“It was cool, I was happy for them,” he said. “The change of emotions from after the game to unexpectedly have Baylor beat Kansas and getting the call that we’re the champs, it’s a good moment for them. It’s something we gave them as a vision when we got here, and now it came true.”

Whether the team practiced in Bramlage Coliseum or the practice facility, Weber said he often pointed to the banners or the wall and the lack of a Big 12 title, or even any conference title in 36 years.

Now, the team will not only get the chance to add 2013 to the banner and the wall, but they also have the opportunity to extend its stay in Kansas City this week into next week, as a high seed in the NCAA tournament.

With a good showing this week in the Big 12 tournament, K-State could get the chance to play its second round, tournament-opening game at the Sprint Center.

Southwell said it’s an advantage that could be hard to pass up.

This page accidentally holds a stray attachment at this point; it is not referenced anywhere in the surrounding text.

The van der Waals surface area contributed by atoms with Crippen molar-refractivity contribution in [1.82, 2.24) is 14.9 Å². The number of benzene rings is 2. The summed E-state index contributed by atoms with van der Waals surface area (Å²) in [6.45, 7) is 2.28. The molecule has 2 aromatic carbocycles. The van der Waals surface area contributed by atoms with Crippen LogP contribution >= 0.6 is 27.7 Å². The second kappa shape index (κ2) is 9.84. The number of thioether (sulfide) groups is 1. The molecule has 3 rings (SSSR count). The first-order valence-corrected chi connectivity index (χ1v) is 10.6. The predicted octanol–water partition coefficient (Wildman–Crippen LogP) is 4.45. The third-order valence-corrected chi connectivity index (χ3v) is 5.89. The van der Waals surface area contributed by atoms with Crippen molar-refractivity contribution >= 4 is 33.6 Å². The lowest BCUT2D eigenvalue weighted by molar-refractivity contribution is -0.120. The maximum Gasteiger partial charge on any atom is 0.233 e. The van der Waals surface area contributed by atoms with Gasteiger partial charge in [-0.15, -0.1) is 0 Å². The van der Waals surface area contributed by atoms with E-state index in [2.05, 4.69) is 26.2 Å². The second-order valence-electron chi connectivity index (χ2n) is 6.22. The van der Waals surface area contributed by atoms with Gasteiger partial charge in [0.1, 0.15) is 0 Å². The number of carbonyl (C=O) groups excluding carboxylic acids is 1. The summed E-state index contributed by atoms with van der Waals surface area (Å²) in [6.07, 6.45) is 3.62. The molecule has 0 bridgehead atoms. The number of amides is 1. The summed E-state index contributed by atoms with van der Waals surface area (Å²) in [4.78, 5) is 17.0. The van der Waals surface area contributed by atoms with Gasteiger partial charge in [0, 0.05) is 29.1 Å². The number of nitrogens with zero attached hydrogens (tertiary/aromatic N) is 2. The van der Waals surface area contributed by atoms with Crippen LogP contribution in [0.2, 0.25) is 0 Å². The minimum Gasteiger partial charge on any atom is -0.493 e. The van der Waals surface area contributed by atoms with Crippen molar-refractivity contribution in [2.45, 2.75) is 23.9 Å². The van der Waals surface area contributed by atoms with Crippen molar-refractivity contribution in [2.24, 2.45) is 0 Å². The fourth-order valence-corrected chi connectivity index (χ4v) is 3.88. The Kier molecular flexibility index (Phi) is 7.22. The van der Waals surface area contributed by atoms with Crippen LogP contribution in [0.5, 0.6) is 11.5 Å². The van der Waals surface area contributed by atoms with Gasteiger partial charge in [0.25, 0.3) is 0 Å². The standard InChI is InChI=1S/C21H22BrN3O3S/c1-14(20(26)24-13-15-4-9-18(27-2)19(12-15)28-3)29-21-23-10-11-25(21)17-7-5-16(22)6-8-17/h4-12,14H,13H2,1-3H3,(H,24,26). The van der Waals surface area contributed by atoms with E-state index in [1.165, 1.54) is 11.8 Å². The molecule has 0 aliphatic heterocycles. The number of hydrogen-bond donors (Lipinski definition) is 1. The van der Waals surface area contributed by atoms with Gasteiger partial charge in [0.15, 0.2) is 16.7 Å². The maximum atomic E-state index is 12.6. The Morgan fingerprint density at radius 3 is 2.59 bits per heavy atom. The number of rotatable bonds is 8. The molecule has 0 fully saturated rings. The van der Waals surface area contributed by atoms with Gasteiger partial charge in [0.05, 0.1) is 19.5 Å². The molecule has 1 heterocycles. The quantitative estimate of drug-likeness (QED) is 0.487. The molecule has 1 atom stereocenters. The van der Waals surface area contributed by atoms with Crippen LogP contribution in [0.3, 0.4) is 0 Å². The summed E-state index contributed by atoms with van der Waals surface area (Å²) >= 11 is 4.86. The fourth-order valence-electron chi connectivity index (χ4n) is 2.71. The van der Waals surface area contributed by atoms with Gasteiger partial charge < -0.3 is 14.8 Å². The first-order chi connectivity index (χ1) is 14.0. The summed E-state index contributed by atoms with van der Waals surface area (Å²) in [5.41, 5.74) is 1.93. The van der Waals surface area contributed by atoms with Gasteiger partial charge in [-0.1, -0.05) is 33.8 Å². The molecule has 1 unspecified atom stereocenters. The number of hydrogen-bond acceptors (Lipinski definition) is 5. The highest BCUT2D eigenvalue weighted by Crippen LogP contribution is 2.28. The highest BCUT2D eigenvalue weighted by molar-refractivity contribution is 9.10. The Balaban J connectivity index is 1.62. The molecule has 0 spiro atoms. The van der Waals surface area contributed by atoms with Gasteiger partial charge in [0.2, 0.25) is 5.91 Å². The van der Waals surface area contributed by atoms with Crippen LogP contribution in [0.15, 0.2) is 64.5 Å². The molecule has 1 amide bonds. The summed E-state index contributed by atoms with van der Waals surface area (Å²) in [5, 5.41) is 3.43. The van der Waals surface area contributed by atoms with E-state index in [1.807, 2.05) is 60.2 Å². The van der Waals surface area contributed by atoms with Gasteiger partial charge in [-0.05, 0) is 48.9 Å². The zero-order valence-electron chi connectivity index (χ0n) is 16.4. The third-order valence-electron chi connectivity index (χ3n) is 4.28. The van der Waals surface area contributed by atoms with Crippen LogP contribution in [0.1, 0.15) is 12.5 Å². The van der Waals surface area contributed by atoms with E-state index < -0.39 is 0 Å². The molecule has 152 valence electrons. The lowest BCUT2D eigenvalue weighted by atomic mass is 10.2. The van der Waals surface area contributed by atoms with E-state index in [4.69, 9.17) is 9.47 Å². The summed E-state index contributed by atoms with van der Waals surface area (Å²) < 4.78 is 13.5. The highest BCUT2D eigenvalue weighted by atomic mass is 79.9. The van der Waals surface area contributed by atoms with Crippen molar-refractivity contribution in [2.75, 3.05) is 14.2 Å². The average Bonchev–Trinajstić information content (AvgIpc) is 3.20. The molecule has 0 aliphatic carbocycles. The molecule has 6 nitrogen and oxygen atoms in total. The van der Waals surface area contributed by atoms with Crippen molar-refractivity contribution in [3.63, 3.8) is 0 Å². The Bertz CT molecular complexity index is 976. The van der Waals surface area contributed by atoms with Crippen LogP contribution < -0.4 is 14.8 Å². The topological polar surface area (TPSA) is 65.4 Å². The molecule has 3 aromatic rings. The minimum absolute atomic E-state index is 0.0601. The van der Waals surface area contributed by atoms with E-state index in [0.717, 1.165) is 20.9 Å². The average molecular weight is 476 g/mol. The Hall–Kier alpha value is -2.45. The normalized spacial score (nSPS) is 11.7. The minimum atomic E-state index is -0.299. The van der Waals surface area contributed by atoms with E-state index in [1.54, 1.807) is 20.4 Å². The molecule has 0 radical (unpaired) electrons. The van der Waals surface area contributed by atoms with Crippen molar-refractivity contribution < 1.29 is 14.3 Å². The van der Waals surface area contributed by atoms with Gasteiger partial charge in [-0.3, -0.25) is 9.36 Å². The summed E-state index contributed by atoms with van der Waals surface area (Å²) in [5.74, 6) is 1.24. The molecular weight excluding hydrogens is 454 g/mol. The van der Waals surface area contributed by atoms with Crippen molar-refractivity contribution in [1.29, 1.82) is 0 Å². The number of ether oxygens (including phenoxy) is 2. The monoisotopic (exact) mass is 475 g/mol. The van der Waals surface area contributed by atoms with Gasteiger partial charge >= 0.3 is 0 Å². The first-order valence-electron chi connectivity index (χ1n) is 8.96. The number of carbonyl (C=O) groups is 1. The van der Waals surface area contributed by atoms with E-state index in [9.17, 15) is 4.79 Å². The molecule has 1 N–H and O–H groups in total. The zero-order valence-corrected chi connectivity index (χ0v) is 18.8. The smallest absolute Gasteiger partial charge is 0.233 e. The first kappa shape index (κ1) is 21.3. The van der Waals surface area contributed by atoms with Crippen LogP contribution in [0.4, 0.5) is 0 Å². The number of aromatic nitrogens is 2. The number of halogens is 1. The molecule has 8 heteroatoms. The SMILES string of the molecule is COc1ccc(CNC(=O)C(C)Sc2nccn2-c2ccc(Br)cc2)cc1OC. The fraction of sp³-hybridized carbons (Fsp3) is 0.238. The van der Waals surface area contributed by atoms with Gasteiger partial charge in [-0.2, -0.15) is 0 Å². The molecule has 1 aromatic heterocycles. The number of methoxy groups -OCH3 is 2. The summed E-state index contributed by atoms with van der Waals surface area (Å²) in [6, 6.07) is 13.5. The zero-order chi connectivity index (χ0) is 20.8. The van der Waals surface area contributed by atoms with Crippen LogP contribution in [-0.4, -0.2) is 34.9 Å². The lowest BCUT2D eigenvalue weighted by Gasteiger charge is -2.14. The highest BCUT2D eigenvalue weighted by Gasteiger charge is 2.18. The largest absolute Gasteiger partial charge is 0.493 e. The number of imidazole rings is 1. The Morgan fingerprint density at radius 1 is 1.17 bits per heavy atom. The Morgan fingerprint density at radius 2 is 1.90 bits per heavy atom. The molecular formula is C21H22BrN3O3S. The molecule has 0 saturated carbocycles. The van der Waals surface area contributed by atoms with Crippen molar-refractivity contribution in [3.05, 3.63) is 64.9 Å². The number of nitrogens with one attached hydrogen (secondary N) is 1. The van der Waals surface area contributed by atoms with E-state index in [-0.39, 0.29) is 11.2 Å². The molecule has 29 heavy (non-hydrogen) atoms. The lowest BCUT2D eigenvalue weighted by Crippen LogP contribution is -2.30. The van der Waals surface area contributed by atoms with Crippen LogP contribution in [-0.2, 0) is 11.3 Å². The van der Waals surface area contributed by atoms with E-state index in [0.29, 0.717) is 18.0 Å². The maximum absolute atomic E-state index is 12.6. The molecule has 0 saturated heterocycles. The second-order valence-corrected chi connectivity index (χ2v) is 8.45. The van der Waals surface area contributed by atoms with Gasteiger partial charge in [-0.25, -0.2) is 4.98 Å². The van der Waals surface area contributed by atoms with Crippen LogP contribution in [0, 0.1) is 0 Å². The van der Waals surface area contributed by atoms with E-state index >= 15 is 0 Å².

“It would be just like two home games for that one weekend,” he said. “It would be a big hometown advantage for us, and it would be huge for anybody to play in their hometown.”

But, of course, the Wildcats do have to take care of business this week. They will play the winner of No. 10-seed TCU and No. 7-seed Texas on Thursday at 6 p.m., and both teams are coming off wins.

The Horned Frogs upset Oklahoma to end the regular season, while the Longhorns improved their seed with an overtime win over Texas Tech.

Rodriguez said they just have to stick to the philosophy that K-State football coach Bill Snyder brought to them just days after their Feb. 11 loss at KU.

“If you want success you have to focus on the next game you have,” he said. “One thing is saying it and another thing is meaning it. That’s why we have so much success, because coach Snyder came to us and said ‘focus on being 1-0 for your next game,’ and that’s what we did. And that’s what we’re going to do.”

March 9, 2012, seems like a long time ago now for Weber, and there’s good reason for that. In just a short time, the Wildcats have picked up his system, embraced it, and gotten better each day.

“We played hard, but I don’t think we had a personality, we weren’t very good offensively,” Weber said of the beginning of the season. “They’ve come a long way. We figured out roles, everybody’s improved, and as a coach, that’s what you’re hoping for.”